Guide to Pennsylvania Motorcycle Accidents and Injuries

Pennsylvania motorcycle accidents and laws

Know your rights and obligations in a motorcycle crash lawsuit

Learn what laws might impact your motorcycle injury claim in Pennsylvania, how to determine fault, and what damages you can recover after an accident.

From the historic Grand Army of the Republic Highway to the Michaux State Forest Loop, Pennsylvania is crawling with scenic motorcycle-riding routes.

With so many beautiful routes, it’s unsurprising that there were 835,787 registered motorcycles in Pennsylvania in 2018. This number doesn’t include the motorcycles registered out-of-state that enter the Keystone State to visit sights like Gettysburg and the beaches of Presque Isle.

Facing factsPennsylvania has 2 federally-designated scenic byways, 15 state-designated byways, and 1 national forest scenic byway.

Unfortunately, Pennsylvania regularly finds itself in the top 10 states for motorcycle accidents.

Let’s take a look at what you need to know if you’re involved in a motorcycle crash in Pennsylvania.

Motorcycle accident statistics

Pennsylvania motorcyclist fatalities and injuries
Outcome 2014 2015 2016 2017 2018
Fatalities 186 179 192 185 164
Injuries 3,207 3,312 3,321 3,052 2,611

Source: Pennsylvania Department of Transportation

In 2018, motorcycle crashes represented just 2.1% of all crashes in Pennsylvania. However, motorcycle crashes represented 14.4% of all fatal crashes.

Motorcycle crashes represented just 2.1% of all crashes in Pennsylvania in 2018. However, motorcycle crashes represented 14.4% of all fatal crashes. Tweet this

Common causes of motorcycle accidents

A number of studies have examined the causes of motorcycle accidents in the US. Most of these studies found that the vast majority of motorcycle crashes occur at intersections and result from human error (attributed either to the motorcycle rider or the driver of another vehicle).

A small percentage of crashes are the result of vehicle problems (such as mechanical defects) or environmental factors (such as adverse weather).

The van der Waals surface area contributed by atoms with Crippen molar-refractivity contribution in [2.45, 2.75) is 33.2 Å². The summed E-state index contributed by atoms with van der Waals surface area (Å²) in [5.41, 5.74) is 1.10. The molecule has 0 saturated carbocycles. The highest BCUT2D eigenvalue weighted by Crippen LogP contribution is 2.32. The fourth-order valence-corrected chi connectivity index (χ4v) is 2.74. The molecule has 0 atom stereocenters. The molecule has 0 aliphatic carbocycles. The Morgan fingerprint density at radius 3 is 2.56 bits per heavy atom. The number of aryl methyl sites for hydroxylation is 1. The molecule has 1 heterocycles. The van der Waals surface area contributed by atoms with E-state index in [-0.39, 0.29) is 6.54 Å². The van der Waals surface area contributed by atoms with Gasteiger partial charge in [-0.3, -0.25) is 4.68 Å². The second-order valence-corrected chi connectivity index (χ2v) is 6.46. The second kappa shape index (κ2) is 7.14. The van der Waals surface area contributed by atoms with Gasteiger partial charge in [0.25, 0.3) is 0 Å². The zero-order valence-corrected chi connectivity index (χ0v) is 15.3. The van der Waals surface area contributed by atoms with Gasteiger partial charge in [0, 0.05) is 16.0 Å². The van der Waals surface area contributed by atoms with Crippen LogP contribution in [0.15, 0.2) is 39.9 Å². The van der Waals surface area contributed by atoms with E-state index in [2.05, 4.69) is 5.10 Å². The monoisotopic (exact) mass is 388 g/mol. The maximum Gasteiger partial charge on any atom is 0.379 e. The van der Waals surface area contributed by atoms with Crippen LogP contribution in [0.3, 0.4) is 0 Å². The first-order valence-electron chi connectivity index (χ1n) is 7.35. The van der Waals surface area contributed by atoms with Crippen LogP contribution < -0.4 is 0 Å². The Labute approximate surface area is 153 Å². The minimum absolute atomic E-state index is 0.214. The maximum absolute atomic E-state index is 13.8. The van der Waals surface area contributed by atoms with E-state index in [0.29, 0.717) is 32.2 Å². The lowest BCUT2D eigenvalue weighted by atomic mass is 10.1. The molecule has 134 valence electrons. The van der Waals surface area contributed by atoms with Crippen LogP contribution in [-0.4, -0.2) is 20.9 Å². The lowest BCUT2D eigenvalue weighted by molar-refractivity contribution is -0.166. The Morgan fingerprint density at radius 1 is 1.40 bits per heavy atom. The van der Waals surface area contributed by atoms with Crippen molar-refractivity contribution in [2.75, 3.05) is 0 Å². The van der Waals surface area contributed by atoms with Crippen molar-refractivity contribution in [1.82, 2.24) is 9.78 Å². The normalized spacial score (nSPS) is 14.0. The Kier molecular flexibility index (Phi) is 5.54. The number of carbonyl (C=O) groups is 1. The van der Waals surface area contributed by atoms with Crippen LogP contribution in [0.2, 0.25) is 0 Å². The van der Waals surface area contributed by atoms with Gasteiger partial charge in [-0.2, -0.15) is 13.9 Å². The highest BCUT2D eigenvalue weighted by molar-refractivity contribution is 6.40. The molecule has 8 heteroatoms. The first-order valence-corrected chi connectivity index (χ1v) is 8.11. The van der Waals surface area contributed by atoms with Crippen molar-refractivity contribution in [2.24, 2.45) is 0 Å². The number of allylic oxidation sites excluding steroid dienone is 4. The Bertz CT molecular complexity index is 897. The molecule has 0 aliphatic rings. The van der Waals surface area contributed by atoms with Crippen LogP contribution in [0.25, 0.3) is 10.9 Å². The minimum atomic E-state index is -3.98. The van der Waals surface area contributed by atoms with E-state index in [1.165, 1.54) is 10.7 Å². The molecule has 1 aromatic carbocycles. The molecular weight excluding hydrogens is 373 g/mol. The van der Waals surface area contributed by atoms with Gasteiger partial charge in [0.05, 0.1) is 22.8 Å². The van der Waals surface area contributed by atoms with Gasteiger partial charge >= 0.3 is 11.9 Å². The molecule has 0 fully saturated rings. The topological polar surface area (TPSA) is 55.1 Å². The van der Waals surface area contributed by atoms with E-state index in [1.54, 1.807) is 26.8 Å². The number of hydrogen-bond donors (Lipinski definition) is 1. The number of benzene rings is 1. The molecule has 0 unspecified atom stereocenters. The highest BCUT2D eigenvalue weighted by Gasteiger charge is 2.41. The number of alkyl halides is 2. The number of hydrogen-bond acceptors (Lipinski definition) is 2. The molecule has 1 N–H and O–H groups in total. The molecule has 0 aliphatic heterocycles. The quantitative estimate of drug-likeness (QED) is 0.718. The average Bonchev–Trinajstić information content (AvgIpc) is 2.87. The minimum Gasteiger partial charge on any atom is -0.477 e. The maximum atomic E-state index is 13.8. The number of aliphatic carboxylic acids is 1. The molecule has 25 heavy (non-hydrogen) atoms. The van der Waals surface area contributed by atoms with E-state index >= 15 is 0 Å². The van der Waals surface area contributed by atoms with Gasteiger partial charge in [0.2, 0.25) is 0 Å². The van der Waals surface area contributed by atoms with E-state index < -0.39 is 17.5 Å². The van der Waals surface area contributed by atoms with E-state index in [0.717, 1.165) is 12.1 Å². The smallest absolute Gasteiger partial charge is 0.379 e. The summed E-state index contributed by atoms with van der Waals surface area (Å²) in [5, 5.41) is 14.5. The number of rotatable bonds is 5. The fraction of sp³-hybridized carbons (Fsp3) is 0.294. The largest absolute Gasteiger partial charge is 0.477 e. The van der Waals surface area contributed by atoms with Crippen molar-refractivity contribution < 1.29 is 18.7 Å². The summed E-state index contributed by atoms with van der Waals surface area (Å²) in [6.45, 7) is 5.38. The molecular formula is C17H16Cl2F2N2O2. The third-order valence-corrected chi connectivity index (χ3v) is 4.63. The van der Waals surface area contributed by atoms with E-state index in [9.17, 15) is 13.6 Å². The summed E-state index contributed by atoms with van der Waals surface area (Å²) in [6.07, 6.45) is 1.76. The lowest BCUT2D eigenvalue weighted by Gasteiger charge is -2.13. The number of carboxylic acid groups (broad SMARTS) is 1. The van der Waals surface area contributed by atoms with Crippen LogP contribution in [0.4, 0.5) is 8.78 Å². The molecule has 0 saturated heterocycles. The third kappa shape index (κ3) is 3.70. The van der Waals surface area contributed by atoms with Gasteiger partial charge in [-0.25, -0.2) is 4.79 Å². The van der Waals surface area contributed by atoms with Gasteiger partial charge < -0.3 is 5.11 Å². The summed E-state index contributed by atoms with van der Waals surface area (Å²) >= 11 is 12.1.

A study conducted by the National Transportation Safety Board examined the risk factors associated with motorcycle crashes across the U.S. and found the following data:

motorcycle crashes attributed to human error 
by primary contributing factor

Source: National Transportation Safety Board

Is drunk driving a problem among motorcyclists in Pennsylvania?

Yes. In 2018, motorcyclists had the largest percentage of intoxicated drivers involved in crashes.

According to the Pennsylvania Department of Transportation (PennDOT), there were 2,722 crashes involving motorcyclists in 2018. Of those crashes, alcohol was a factor in 288 (10.4%). Compare this to passenger car accidents, in which alcohol was a factor in only 4.8% of crashes. 

Just like other motor vehicle drivers, a motorcyclist will receive a DUI in Pennsylvania if their blood-alcohol content (BAC) is above .08%. If the motorcyclist is under 21, Pennsylvania has a “zero tolerance” law, which means the unerage motorcyclist will be charged with a DUI if they have any alcohol in their system.

Pennsylvania motorcycle laws

In general, motorcyclists have the same rights and duties as other motor vehicle drivers. However, Pennsylvania has passed a number of laws specifically designed to keep motorcyclists safe. Most of these laws can be found in Chapter 35 of the Pennsylvania Vehicle Code.

Let’s take a closer look at a few you should know before you get behind the handlebars.

License requirements

If you suddenly decide you want to ride a motorcycle, you can’t just purchase a brand new Harley Davidson, tuck your regular driver’s license into your wallet, and pop a wheelie.

To operate a motorcycle in Pennsylvania, operators must have a valid driver’s license with a Class M designation, or have a valid motorcycle permit while riding with an approved supervisory rider.

Enjuris tip: To obtain a Class M license in Pennsylvania, follow these steps outlined by PennDOT.